Defendants move to dismiss the complaint on the following grounds: (1) the claims are not a "case or controversy" because they are not ripe; (2) the plaintiffs lack standing to assert the claims; (3) the claims are barred by statutes of limitations; (4) the claims are barred by laches; (5) the complaint fails to allege the elements of the causes of action.


Defendants claim that aspects of this case are not justiciable because (1) There is no current plan to reduce the number of beds by 212; although there is an outstanding directive from the New York Commissioner of Health to do so, this instruction has apparently been deferred at least until 1995, and will be reviewed at that time; (2) As a result of community pressure, the OB and NICU services at St. Luke's will be continued, although the number of beds in OB will be reduced from 58 to 22 and in NICU from 16 to 14. Thus, argue defendants, plaintiffs' claim is only ripe as to the pediatric unit.

Plaintiff responds that SLRHC has only bound itself to maintain these levels of service for two years, and thus the injury is still threatened, and that in any event the depletion in OB and NICU services itself presents a sufficient controversy.

Jurisdiction of the federal courts is limited to actual cases and controversies. U.S. Const. art III; Allen v. Wright, 468 U.S. 737, 750, 104 S. Ct. 3315, 3324, 82 L. Ed. 2d 556 (1984). Under the doctrine of ripeness, a controversy must be sufficiently concrete before it may be brought to federal court. See Volvo N. Am. Corp. v. Men's Int'l Prof'l Tennis Council, 857 F.2d 55, 63 (2d Cir. 1988).

This case is ripe as to the pediatrics, OB and NICU allegations, but not as to the allegations regarding the removal of the 212 medical-surgical beds. The significant planned reduction in OB services and wholesale elimination of pediatrics renders those issues ripe; while numerically the change in NICU seems minor, it still may be a sufficient ground for these claims. Plaintiffs' claims do not depend upon a total elimination of particular services, but rather on the reductions in those services, be they partial or complete.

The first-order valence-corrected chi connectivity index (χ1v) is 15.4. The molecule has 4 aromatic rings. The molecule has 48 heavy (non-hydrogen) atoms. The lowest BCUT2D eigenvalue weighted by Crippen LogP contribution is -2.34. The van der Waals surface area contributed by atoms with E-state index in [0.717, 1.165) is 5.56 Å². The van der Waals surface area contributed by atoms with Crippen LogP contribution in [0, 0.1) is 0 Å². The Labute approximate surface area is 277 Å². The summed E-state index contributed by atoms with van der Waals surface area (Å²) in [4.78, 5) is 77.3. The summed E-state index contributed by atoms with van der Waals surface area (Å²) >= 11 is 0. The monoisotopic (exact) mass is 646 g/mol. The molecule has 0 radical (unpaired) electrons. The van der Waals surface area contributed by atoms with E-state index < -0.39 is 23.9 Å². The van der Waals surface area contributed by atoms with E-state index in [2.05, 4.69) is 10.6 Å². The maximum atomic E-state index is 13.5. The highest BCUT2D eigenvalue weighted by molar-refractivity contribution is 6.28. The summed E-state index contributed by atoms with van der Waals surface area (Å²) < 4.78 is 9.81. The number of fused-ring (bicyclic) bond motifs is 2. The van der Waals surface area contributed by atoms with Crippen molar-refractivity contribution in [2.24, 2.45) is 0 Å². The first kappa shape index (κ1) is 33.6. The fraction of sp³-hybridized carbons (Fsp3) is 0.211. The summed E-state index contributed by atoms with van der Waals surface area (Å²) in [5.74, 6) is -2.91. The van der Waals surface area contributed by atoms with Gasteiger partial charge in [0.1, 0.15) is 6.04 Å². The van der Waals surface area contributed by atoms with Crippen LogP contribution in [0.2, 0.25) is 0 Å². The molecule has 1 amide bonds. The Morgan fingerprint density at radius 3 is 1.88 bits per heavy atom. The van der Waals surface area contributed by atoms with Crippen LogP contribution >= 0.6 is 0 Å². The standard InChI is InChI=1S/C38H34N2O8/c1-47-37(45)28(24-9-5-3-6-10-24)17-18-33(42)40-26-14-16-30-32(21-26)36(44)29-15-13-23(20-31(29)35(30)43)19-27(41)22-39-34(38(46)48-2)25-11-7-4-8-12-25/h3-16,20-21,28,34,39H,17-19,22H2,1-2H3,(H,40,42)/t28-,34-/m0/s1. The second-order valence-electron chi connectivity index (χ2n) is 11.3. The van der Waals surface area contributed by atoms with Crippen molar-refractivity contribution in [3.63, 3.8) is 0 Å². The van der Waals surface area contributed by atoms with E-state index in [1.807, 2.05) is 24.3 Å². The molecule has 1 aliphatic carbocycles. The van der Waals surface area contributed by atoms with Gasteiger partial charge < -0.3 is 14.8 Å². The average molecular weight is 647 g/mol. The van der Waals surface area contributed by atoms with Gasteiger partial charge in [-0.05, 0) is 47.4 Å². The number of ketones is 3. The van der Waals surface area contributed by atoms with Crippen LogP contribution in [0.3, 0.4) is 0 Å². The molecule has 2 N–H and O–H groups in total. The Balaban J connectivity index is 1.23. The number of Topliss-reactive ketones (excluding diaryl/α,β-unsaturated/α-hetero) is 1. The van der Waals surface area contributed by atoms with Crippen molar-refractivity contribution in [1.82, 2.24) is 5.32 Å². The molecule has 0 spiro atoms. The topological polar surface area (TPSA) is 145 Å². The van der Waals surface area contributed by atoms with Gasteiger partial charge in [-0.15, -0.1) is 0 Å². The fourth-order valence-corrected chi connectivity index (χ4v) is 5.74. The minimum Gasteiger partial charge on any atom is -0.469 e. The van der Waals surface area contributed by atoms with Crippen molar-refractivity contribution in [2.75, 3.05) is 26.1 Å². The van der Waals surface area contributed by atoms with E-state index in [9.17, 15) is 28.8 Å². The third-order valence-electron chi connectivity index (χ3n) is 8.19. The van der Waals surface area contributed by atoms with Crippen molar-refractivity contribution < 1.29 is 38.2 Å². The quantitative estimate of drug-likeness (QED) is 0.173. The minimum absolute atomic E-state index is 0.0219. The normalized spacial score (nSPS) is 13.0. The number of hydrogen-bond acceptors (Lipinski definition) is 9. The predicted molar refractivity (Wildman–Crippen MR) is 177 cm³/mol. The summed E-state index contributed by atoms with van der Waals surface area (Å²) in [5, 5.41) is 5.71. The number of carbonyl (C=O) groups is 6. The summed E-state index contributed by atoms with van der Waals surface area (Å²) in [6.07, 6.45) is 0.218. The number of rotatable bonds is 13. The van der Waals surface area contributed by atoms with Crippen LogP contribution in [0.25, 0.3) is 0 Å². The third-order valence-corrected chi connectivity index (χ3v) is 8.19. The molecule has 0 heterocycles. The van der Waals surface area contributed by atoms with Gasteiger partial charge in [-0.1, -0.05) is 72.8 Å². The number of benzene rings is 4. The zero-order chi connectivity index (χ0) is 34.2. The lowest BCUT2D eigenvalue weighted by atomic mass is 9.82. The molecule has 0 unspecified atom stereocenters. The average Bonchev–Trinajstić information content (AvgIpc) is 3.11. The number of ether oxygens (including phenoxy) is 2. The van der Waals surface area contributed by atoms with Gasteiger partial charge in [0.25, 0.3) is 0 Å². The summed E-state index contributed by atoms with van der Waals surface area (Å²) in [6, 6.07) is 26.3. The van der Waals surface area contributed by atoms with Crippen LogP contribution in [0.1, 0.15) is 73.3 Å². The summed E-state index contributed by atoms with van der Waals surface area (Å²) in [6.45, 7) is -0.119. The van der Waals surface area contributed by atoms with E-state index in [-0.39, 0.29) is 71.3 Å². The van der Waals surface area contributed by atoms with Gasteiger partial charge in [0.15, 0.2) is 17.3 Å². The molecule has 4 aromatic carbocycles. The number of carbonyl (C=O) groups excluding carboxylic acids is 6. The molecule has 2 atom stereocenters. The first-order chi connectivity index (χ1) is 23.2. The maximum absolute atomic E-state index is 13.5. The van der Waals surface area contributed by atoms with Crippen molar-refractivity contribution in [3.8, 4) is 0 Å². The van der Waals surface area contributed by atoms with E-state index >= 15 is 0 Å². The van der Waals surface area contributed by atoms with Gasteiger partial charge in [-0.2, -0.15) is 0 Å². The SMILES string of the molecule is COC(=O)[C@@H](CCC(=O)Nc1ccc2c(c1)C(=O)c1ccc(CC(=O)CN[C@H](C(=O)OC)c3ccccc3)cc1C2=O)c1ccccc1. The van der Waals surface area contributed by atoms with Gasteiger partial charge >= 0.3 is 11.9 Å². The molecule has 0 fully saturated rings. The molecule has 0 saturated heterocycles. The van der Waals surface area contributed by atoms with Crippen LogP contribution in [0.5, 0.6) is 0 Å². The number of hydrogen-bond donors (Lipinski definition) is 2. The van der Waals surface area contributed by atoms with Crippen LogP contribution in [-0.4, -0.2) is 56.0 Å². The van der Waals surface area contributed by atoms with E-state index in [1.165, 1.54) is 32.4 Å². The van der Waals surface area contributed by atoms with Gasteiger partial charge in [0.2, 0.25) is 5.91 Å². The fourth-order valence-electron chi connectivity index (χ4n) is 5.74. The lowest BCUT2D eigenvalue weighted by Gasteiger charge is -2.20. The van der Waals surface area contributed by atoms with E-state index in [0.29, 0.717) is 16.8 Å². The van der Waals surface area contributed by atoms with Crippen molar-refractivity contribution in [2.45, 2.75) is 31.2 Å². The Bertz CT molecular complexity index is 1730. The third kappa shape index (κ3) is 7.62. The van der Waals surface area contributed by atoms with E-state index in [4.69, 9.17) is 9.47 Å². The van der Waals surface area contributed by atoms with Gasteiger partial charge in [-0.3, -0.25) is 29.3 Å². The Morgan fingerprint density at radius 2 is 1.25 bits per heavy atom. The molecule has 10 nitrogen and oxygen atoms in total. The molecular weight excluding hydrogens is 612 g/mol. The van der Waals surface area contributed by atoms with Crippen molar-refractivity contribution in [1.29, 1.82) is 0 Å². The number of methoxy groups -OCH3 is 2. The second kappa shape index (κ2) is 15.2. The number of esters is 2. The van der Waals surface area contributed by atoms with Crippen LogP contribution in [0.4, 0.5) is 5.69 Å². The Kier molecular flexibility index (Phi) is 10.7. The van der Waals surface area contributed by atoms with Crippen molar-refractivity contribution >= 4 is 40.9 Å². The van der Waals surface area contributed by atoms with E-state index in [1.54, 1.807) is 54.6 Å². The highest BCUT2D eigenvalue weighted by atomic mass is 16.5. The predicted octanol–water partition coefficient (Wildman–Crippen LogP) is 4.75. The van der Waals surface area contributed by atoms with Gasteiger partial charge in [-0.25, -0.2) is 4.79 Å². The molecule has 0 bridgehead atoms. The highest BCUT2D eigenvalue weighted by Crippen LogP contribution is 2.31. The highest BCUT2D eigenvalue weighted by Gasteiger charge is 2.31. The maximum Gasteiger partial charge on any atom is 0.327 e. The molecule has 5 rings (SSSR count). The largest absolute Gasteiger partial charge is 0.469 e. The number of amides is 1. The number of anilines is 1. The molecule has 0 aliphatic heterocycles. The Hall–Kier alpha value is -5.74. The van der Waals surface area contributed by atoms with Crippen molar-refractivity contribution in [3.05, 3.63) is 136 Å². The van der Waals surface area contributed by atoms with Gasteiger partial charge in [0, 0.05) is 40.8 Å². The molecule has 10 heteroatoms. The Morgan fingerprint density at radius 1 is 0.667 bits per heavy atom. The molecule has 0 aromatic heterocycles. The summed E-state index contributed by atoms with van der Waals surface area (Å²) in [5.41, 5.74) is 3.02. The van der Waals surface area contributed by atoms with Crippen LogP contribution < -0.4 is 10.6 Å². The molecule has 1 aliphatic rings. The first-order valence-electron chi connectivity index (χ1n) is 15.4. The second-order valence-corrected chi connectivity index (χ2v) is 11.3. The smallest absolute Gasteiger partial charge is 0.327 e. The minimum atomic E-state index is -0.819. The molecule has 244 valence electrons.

On the other hand, the elimination of the 212 beds will be based on a number of contingencies, and thus does not present a current controversy. The evidence submitted establishes that any decision to reduce the number of medical-surgical beds at St. Luke's has been delayed at least until 1995, at which time it will be wholly re-evaluated. There being no present plan to reduce the number of medical-surgical beds at St. Luke's, any claim based on such reduction necessarily revolves around a hypothetical situation and is not properly the subject of a suit in federal court.

  Standing  Individual Plaintiffs

Defendants claim the individual plaintiffs lack standing because they cannot allege injury as a result of the actions complained of. Parties seeking to invoke federal jurisdiction must establish: "(1) personal injury or threat of injury; (2) that the injury fairly can be traced to the action challenged; and (3) that the injury is likely to be redressed by the requested relief." Garelick v. Sullivan, 987 F.2d 913, 919 (2d Cir.1993) (quoting Heldman v. Sobol, 962 F.2d 148, 154 (2d Cir.1992)); see Valley Forge Christian College v. Americans United for Separation of Church and State, Inc., 454 U.S. 464, 472, 102 S. Ct. 752, 758, 70 L. Ed. 2d 700 (1982). There is no dispute as to the second and third elements.

Defendants claim that since none of the plaintiffs has alleged a significant likelihood of need for OB, NICU or pediatric services in the near future, more specifically because none of the plaintiffs claim to be pregnant or currently seeking hospital care, the first element of the standing test is not fulfilled.

Plaintiffs' allegations and affidavits indicate as follows: Plaintiff Yvonne Mussington *431 has been utilizing St. Luke's pediatric services for her three children. Her seven-year-old son, Jonathan Jacobs, also a plaintiff in this case, has had grand mal epileptic seizures for which he has received care at St. Luke's. Plaintiff Rosemary Johnson has delivered three children at St. Luke's, most recently in November, 1992; two of these children have received inpatient services at St. Luke's as has Ms. Johnson.